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Rescaled hotels make more money eventually.

08/25/2009| 5:21:12 PM|

New hospitality management research suggests that rebranding and moves in market scale result in positive financial effects after two years or more.

New hospitality management research suggests that rebranding and moves in market scale result in positive financial effects after two years or more.

A hotel revenue management study of 95 properties, "Rebranding and Rescaling: Effects on Hotel Performance," by Bjorn Hanson, Anna Mattila, John O´Neill, and Yong Hee Kim, is the featured article in the August 2009 edition of the Cornell Hospitality Quarterly.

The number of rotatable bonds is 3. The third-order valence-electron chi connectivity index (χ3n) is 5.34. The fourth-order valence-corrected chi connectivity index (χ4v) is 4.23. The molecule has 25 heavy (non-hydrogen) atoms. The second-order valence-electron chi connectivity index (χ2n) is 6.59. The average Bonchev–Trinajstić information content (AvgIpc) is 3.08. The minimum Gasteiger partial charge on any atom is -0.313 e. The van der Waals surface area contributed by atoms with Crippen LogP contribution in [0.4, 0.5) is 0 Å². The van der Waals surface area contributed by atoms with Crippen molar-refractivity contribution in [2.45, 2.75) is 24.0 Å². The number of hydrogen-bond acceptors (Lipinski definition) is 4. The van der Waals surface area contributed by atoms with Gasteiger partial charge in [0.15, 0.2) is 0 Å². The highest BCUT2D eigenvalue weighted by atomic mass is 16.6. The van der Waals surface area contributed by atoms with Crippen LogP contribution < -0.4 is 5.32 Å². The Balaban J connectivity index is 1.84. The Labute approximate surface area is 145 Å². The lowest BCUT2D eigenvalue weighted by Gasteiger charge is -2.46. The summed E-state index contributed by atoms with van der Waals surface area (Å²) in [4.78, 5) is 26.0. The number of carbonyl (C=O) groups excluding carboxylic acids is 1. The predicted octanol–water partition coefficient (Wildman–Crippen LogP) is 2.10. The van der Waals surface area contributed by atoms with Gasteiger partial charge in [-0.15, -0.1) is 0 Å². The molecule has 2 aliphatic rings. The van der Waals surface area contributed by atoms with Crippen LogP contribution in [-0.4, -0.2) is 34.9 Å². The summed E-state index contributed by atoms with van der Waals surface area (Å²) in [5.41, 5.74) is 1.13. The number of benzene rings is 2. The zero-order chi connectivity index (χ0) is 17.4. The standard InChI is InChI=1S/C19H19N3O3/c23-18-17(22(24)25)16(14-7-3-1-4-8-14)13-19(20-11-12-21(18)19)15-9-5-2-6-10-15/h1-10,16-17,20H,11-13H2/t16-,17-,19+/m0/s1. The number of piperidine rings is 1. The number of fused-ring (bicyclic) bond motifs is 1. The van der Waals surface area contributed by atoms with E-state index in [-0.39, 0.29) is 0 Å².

Sixty-four of the 95 hotels in the  hotel management study moved downward in their market scale, and more than half of those downwardly mobile hotels switched from midscale to economy properties.

Ten hotels changed brands but not market scale. The hospitality management research analysis found that the hotels´ financial performance generally improved in the second year after they rescaled. During the first year after the changeover, net operating income diminished, probably due to temporary occupancy declines and the expenses of making alterations.

The Hanson group found that hotels which moved upward in scale saw higher ADRs, while those that moved downscale generally saw no change in ADR, meaning that they were able to hold their rates even as they moved downmarket. The study found no significant change in financial ratios for the few hotels that rebranded without rescaling.
 

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